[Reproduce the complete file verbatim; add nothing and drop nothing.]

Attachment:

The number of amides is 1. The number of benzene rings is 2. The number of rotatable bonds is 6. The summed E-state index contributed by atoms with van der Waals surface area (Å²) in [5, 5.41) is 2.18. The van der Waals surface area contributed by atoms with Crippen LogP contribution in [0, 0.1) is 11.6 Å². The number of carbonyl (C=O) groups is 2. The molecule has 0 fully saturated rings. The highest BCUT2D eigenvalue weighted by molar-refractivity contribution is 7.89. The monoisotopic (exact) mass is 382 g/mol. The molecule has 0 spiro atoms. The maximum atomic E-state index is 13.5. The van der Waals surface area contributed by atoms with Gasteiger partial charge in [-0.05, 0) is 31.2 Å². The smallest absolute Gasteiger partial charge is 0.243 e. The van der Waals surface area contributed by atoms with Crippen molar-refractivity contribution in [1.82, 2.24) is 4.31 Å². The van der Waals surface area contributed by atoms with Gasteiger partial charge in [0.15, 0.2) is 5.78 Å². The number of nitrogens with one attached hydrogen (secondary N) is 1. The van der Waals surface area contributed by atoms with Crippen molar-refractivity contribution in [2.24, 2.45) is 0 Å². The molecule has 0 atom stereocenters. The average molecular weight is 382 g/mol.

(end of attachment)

The number of amides is 1. The number of benzene rings is 2. The number of rotatable bonds is 6. The summed E-state index contributed by atoms with van der Waals surface area (Å²) in [5, 5.41) is 2.18. The van der Waals surface area contributed by atoms with Crippen LogP contribution in [0, 0.1) is 11.6 Å². The number of carbonyl (C=O) groups is 2. The molecule has 0 fully saturated rings. The highest BCUT2D eigenvalue weighted by molar-refractivity contribution is 7.89. The monoisotopic (exact) mass is 382 g/mol. The molecule has 0 spiro atoms. The maximum atomic E-state index is 13.5. The van der Waals surface area contributed by atoms with Gasteiger partial charge in [-0.05, 0) is 31.2 Å². The smallest absolute Gasteiger partial charge is 0.243 e. The van der Waals surface area contributed by atoms with Crippen molar-refractivity contribution in [1.82, 2.24) is 4.31 Å². The van der Waals surface area contributed by atoms with Gasteiger partial charge in [0.15, 0.2) is 5.78 Å². The number of nitrogens with one attached hydrogen (secondary N) is 1. The van der Waals surface area contributed by atoms with Crippen molar-refractivity contribution in [2.24, 2.45) is 0 Å². The molecule has 0 atom stereocenters. The average molecular weight is 382 g/mol.